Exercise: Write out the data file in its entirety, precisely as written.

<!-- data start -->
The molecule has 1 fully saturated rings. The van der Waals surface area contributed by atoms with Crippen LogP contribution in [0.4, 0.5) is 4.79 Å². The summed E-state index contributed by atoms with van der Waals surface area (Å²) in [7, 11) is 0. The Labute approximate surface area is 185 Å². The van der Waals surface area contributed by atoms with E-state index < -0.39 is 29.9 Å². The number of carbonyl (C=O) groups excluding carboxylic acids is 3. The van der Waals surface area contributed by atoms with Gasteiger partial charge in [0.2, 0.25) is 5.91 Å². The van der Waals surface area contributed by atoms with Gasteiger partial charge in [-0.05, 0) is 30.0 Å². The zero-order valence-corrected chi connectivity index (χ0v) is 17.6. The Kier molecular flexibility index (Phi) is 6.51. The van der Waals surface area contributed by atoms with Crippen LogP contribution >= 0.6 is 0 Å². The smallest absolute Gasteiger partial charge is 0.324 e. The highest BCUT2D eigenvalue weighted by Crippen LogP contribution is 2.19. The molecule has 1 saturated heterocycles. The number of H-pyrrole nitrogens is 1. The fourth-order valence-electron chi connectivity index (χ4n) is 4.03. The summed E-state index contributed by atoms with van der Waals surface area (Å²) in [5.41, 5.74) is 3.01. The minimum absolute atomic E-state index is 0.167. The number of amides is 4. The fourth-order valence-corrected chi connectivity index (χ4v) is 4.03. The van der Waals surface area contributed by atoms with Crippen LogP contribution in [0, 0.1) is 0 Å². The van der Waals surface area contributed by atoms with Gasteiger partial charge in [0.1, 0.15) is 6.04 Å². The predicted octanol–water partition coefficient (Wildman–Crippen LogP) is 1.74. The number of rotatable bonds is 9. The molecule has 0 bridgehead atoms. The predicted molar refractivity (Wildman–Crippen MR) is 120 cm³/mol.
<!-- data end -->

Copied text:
The molecule has 1 fully saturated rings. The van der Waals surface area contributed by atoms with Crippen LogP contribution in [0.4, 0.5) is 4.79 Å². The summed E-state index contributed by atoms with van der Waals surface area (Å²) in [7, 11) is 0. The Labute approximate surface area is 185 Å². The van der Waals surface area contributed by atoms with E-state index < -0.39 is 29.9 Å². The number of carbonyl (C=O) groups excluding carboxylic acids is 3. The van der Waals surface area contributed by atoms with Gasteiger partial charge in [0.2, 0.25) is 5.91 Å². The van der Waals surface area contributed by atoms with Gasteiger partial charge in [-0.05, 0) is 30.0 Å². The zero-order valence-corrected chi connectivity index (χ0v) is 17.6. The Kier molecular flexibility index (Phi) is 6.51. The van der Waals surface area contributed by atoms with Crippen LogP contribution >= 0.6 is 0 Å². The smallest absolute Gasteiger partial charge is 0.324 e. The highest BCUT2D eigenvalue weighted by Crippen LogP contribution is 2.19. The molecule has 1 saturated heterocycles. The number of H-pyrrole nitrogens is 1. The fourth-order valence-electron chi connectivity index (χ4n) is 4.03. The summed E-state index contributed by atoms with van der Waals surface area (Å²) in [5.41, 5.74) is 3.01. The minimum absolute atomic E-state index is 0.167. The number of amides is 4. The fourth-order valence-corrected chi connectivity index (χ4v) is 4.03. The van der Waals surface area contributed by atoms with Crippen LogP contribution in [0, 0.1) is 0 Å². The van der Waals surface area contributed by atoms with Gasteiger partial charge in [0.1, 0.15) is 6.04 Å². The predicted octanol–water partition coefficient (Wildman–Crippen LogP) is 1.74. The number of rotatable bonds is 9. The molecule has 0 bridgehead atoms. The predicted molar refractivity (Wildman–Crippen MR) is 120 cm³/mol.